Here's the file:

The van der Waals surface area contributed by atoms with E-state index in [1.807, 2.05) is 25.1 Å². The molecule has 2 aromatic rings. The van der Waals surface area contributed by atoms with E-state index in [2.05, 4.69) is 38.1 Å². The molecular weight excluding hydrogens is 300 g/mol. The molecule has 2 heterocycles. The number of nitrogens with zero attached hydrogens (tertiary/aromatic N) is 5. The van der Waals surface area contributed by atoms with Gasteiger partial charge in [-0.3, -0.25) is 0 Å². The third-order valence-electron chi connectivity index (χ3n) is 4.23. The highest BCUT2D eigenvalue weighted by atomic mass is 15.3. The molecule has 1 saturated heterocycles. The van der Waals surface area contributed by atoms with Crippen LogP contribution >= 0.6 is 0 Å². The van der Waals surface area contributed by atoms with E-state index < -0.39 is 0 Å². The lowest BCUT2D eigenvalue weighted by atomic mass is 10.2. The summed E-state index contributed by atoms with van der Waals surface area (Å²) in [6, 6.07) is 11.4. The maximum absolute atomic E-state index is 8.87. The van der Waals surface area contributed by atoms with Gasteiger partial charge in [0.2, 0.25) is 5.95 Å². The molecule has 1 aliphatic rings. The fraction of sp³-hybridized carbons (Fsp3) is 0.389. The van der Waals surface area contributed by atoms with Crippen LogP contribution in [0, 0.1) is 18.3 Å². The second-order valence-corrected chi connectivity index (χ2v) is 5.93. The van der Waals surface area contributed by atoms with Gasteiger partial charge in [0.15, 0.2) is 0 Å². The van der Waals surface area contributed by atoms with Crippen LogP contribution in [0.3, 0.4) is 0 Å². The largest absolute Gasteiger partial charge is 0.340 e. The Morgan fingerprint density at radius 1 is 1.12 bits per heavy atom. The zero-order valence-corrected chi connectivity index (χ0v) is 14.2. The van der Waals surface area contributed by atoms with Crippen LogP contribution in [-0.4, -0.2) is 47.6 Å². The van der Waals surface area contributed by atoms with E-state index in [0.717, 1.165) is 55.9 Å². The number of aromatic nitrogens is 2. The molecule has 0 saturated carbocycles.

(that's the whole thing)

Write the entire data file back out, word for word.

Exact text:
The van der Waals surface area contributed by atoms with E-state index in [1.807, 2.05) is 25.1 Å². The molecule has 2 aromatic rings. The van der Waals surface area contributed by atoms with E-state index in [2.05, 4.69) is 38.1 Å². The molecular weight excluding hydrogens is 300 g/mol. The molecule has 2 heterocycles. The number of nitrogens with zero attached hydrogens (tertiary/aromatic N) is 5. The van der Waals surface area contributed by atoms with Gasteiger partial charge in [-0.3, -0.25) is 0 Å². The third-order valence-electron chi connectivity index (χ3n) is 4.23. The highest BCUT2D eigenvalue weighted by atomic mass is 15.3. The molecule has 1 saturated heterocycles. The van der Waals surface area contributed by atoms with Crippen LogP contribution >= 0.6 is 0 Å². The van der Waals surface area contributed by atoms with E-state index < -0.39 is 0 Å². The lowest BCUT2D eigenvalue weighted by atomic mass is 10.2. The summed E-state index contributed by atoms with van der Waals surface area (Å²) in [6, 6.07) is 11.4. The maximum absolute atomic E-state index is 8.87. The van der Waals surface area contributed by atoms with Gasteiger partial charge in [0.2, 0.25) is 5.95 Å². The molecule has 1 aliphatic rings. The fraction of sp³-hybridized carbons (Fsp3) is 0.389. The van der Waals surface area contributed by atoms with Crippen LogP contribution in [0, 0.1) is 18.3 Å². The second-order valence-corrected chi connectivity index (χ2v) is 5.93. The van der Waals surface area contributed by atoms with Gasteiger partial charge in [0.15, 0.2) is 0 Å². The van der Waals surface area contributed by atoms with Crippen LogP contribution in [0.3, 0.4) is 0 Å². The largest absolute Gasteiger partial charge is 0.340 e. The Morgan fingerprint density at radius 1 is 1.12 bits per heavy atom. The zero-order valence-corrected chi connectivity index (χ0v) is 14.2. The van der Waals surface area contributed by atoms with Crippen LogP contribution in [-0.4, -0.2) is 47.6 Å². The van der Waals surface area contributed by atoms with E-state index in [0.717, 1.165) is 55.9 Å². The number of aromatic nitrogens is 2. The molecule has 0 saturated carbocycles.